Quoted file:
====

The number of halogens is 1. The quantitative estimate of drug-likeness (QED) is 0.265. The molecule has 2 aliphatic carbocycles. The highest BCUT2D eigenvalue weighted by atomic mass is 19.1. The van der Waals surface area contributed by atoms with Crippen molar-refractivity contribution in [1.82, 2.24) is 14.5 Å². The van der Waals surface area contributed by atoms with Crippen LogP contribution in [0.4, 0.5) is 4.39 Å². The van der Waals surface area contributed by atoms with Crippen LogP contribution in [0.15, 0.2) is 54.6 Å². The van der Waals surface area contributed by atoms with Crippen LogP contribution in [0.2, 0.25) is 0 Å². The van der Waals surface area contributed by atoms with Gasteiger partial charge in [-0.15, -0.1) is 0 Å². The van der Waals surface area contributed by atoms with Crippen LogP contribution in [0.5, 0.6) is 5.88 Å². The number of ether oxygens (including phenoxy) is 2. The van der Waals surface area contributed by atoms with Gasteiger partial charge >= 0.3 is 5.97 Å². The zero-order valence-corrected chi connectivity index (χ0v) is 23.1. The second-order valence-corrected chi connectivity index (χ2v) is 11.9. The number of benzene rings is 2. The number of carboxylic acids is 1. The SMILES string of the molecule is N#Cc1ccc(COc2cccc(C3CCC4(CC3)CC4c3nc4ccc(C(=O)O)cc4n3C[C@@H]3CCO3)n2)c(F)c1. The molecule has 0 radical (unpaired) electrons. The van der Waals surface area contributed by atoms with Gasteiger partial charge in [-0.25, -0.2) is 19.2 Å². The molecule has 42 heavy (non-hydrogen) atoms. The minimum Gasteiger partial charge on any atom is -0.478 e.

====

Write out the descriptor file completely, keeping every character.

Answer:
The number of halogens is 1. The quantitative estimate of drug-likeness (QED) is 0.265. The molecule has 2 aliphatic carbocycles. The highest BCUT2D eigenvalue weighted by atomic mass is 19.1. The van der Waals surface area contributed by atoms with Crippen molar-refractivity contribution in [1.82, 2.24) is 14.5 Å². The van der Waals surface area contributed by atoms with Crippen LogP contribution in [0.4, 0.5) is 4.39 Å². The van der Waals surface area contributed by atoms with Crippen LogP contribution in [0.15, 0.2) is 54.6 Å². The van der Waals surface area contributed by atoms with Crippen LogP contribution in [0.2, 0.25) is 0 Å². The van der Waals surface area contributed by atoms with Gasteiger partial charge in [-0.15, -0.1) is 0 Å². The van der Waals surface area contributed by atoms with Crippen LogP contribution in [0.5, 0.6) is 5.88 Å². The number of ether oxygens (including phenoxy) is 2. The van der Waals surface area contributed by atoms with Gasteiger partial charge >= 0.3 is 5.97 Å². The zero-order valence-corrected chi connectivity index (χ0v) is 23.1. The second-order valence-corrected chi connectivity index (χ2v) is 11.9. The number of benzene rings is 2. The number of carboxylic acids is 1. The SMILES string of the molecule is N#Cc1ccc(COc2cccc(C3CCC4(CC3)CC4c3nc4ccc(C(=O)O)cc4n3C[C@@H]3CCO3)n2)c(F)c1. The molecule has 0 radical (unpaired) electrons. The van der Waals surface area contributed by atoms with Gasteiger partial charge in [-0.25, -0.2) is 19.2 Å². The molecule has 42 heavy (non-hydrogen) atoms. The minimum Gasteiger partial charge on any atom is -0.478 e.